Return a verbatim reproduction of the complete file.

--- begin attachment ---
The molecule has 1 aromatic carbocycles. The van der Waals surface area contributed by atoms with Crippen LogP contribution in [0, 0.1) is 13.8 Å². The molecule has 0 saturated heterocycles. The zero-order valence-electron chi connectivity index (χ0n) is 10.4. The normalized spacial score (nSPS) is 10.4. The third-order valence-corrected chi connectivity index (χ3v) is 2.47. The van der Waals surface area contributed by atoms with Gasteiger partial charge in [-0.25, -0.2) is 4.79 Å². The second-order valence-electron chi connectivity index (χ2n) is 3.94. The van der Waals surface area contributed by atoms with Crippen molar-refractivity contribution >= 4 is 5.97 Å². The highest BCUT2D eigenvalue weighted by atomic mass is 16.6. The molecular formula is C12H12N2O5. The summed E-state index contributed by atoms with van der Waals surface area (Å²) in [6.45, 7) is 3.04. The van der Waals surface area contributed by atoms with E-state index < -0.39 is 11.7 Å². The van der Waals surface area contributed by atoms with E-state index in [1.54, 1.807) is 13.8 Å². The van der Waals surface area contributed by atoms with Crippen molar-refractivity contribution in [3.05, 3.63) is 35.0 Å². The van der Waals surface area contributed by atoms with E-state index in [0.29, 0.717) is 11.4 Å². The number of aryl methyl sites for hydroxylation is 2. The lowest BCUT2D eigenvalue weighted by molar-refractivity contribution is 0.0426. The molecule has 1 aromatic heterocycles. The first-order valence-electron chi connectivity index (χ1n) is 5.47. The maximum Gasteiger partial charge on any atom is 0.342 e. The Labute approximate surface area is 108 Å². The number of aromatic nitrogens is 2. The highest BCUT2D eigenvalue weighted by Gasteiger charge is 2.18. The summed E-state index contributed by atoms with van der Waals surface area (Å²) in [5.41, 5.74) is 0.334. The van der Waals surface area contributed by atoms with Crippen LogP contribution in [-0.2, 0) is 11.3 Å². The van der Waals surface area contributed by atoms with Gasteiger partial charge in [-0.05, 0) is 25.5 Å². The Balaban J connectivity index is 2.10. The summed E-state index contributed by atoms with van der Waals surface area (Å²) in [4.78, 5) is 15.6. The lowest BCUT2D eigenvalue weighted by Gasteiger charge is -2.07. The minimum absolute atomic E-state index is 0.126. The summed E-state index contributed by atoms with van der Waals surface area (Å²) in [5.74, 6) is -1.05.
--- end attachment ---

The molecule has 1 aromatic carbocycles. The van der Waals surface area contributed by atoms with Crippen LogP contribution in [0, 0.1) is 13.8 Å². The molecule has 0 saturated heterocycles. The zero-order valence-electron chi connectivity index (χ0n) is 10.4. The normalized spacial score (nSPS) is 10.4. The third-order valence-corrected chi connectivity index (χ3v) is 2.47. The van der Waals surface area contributed by atoms with Gasteiger partial charge in [-0.25, -0.2) is 4.79 Å². The second-order valence-electron chi connectivity index (χ2n) is 3.94. The van der Waals surface area contributed by atoms with Crippen molar-refractivity contribution >= 4 is 5.97 Å². The highest BCUT2D eigenvalue weighted by atomic mass is 16.6. The molecular formula is C12H12N2O5. The summed E-state index contributed by atoms with van der Waals surface area (Å²) in [6.45, 7) is 3.04. The van der Waals surface area contributed by atoms with E-state index < -0.39 is 11.7 Å². The van der Waals surface area contributed by atoms with E-state index in [1.54, 1.807) is 13.8 Å². The van der Waals surface area contributed by atoms with Crippen molar-refractivity contribution in [3.05, 3.63) is 35.0 Å². The van der Waals surface area contributed by atoms with E-state index in [0.29, 0.717) is 11.4 Å². The number of aryl methyl sites for hydroxylation is 2. The lowest BCUT2D eigenvalue weighted by molar-refractivity contribution is 0.0426. The molecule has 1 aromatic heterocycles. The first-order valence-electron chi connectivity index (χ1n) is 5.47. The maximum Gasteiger partial charge on any atom is 0.342 e. The Labute approximate surface area is 108 Å². The number of aromatic nitrogens is 2. The highest BCUT2D eigenvalue weighted by Gasteiger charge is 2.18. The summed E-state index contributed by atoms with van der Waals surface area (Å²) in [5.41, 5.74) is 0.334. The van der Waals surface area contributed by atoms with Crippen LogP contribution in [-0.2, 0) is 11.3 Å². The van der Waals surface area contributed by atoms with Gasteiger partial charge in [-0.05, 0) is 25.5 Å². The Balaban J connectivity index is 2.10. The summed E-state index contributed by atoms with van der Waals surface area (Å²) in [4.78, 5) is 15.6. The lowest BCUT2D eigenvalue weighted by Gasteiger charge is -2.07. The minimum absolute atomic E-state index is 0.126. The summed E-state index contributed by atoms with van der Waals surface area (Å²) in [5.74, 6) is -1.05.